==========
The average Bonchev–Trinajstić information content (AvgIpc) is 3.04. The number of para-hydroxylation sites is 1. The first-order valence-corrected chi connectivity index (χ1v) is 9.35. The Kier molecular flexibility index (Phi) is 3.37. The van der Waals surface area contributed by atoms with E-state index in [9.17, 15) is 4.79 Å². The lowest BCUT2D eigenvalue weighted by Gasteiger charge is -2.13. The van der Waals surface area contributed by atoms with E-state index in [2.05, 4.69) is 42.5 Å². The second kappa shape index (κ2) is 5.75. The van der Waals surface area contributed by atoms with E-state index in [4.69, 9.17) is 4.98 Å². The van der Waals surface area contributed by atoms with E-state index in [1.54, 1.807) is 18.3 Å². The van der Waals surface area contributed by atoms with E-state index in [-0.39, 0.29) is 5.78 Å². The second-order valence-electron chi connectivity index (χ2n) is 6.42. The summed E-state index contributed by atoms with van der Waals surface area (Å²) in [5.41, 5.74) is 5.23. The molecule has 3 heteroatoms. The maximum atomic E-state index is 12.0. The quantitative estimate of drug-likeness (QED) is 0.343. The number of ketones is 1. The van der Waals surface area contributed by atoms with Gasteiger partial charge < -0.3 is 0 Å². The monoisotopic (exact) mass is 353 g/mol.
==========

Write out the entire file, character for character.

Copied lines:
The average Bonchev–Trinajstić information content (AvgIpc) is 3.04. The number of para-hydroxylation sites is 1. The first-order valence-corrected chi connectivity index (χ1v) is 9.35. The Kier molecular flexibility index (Phi) is 3.37. The van der Waals surface area contributed by atoms with E-state index in [9.17, 15) is 4.79 Å². The lowest BCUT2D eigenvalue weighted by Gasteiger charge is -2.13. The van der Waals surface area contributed by atoms with E-state index in [2.05, 4.69) is 42.5 Å². The second kappa shape index (κ2) is 5.75. The van der Waals surface area contributed by atoms with E-state index in [4.69, 9.17) is 4.98 Å². The van der Waals surface area contributed by atoms with E-state index in [1.54, 1.807) is 18.3 Å². The van der Waals surface area contributed by atoms with E-state index in [-0.39, 0.29) is 5.78 Å². The second-order valence-electron chi connectivity index (χ2n) is 6.42. The summed E-state index contributed by atoms with van der Waals surface area (Å²) in [5.41, 5.74) is 5.23. The molecule has 3 heteroatoms. The maximum atomic E-state index is 12.0. The quantitative estimate of drug-likeness (QED) is 0.343. The number of ketones is 1. The van der Waals surface area contributed by atoms with Gasteiger partial charge < -0.3 is 0 Å². The monoisotopic (exact) mass is 353 g/mol.